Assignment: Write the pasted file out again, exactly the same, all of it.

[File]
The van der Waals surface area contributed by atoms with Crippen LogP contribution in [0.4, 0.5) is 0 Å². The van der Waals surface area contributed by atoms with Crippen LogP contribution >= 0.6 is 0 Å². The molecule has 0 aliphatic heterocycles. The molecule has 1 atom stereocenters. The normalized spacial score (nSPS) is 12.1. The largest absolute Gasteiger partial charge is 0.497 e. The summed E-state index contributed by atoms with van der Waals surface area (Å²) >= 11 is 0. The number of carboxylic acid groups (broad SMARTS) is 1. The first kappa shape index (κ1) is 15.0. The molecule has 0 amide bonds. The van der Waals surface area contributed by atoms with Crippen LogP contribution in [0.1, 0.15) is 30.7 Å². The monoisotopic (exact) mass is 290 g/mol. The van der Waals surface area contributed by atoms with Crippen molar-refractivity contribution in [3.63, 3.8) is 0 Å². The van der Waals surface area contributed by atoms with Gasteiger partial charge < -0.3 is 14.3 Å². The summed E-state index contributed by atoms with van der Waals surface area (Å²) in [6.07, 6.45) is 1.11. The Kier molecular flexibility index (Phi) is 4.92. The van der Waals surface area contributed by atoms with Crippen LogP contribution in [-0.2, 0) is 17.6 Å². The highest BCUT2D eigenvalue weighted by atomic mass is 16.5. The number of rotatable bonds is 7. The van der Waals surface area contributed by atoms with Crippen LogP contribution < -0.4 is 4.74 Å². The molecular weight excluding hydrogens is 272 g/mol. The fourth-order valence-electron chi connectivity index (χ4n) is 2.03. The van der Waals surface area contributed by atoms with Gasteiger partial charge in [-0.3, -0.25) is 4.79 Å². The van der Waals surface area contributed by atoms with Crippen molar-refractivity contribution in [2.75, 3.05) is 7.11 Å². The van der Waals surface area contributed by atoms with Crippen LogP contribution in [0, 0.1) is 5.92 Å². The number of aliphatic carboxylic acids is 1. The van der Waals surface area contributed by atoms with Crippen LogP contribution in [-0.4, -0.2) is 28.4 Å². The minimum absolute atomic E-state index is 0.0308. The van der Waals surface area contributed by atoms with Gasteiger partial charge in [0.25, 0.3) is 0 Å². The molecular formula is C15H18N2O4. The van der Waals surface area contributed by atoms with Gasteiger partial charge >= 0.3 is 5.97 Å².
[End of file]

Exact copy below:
The van der Waals surface area contributed by atoms with Crippen LogP contribution in [0.4, 0.5) is 0 Å². The van der Waals surface area contributed by atoms with Crippen LogP contribution >= 0.6 is 0 Å². The molecule has 0 aliphatic heterocycles. The molecule has 1 atom stereocenters. The normalized spacial score (nSPS) is 12.1. The largest absolute Gasteiger partial charge is 0.497 e. The summed E-state index contributed by atoms with van der Waals surface area (Å²) >= 11 is 0. The number of carboxylic acid groups (broad SMARTS) is 1. The first kappa shape index (κ1) is 15.0. The molecule has 0 amide bonds. The van der Waals surface area contributed by atoms with Crippen LogP contribution in [0.1, 0.15) is 30.7 Å². The monoisotopic (exact) mass is 290 g/mol. The van der Waals surface area contributed by atoms with Crippen molar-refractivity contribution in [3.63, 3.8) is 0 Å². The van der Waals surface area contributed by atoms with Gasteiger partial charge < -0.3 is 14.3 Å². The summed E-state index contributed by atoms with van der Waals surface area (Å²) in [6.07, 6.45) is 1.11. The Kier molecular flexibility index (Phi) is 4.92. The van der Waals surface area contributed by atoms with Crippen LogP contribution in [-0.2, 0) is 17.6 Å². The highest BCUT2D eigenvalue weighted by atomic mass is 16.5. The number of rotatable bonds is 7. The van der Waals surface area contributed by atoms with Crippen LogP contribution < -0.4 is 4.74 Å². The molecular weight excluding hydrogens is 272 g/mol. The fourth-order valence-electron chi connectivity index (χ4n) is 2.03. The van der Waals surface area contributed by atoms with Gasteiger partial charge in [-0.3, -0.25) is 4.79 Å². The van der Waals surface area contributed by atoms with Crippen molar-refractivity contribution in [2.75, 3.05) is 7.11 Å². The van der Waals surface area contributed by atoms with Crippen LogP contribution in [0, 0.1) is 5.92 Å². The number of aliphatic carboxylic acids is 1. The van der Waals surface area contributed by atoms with Crippen LogP contribution in [-0.4, -0.2) is 28.4 Å². The minimum absolute atomic E-state index is 0.0308. The van der Waals surface area contributed by atoms with Gasteiger partial charge in [0.25, 0.3) is 0 Å². The molecular formula is C15H18N2O4. The van der Waals surface area contributed by atoms with Gasteiger partial charge >= 0.3 is 5.97 Å².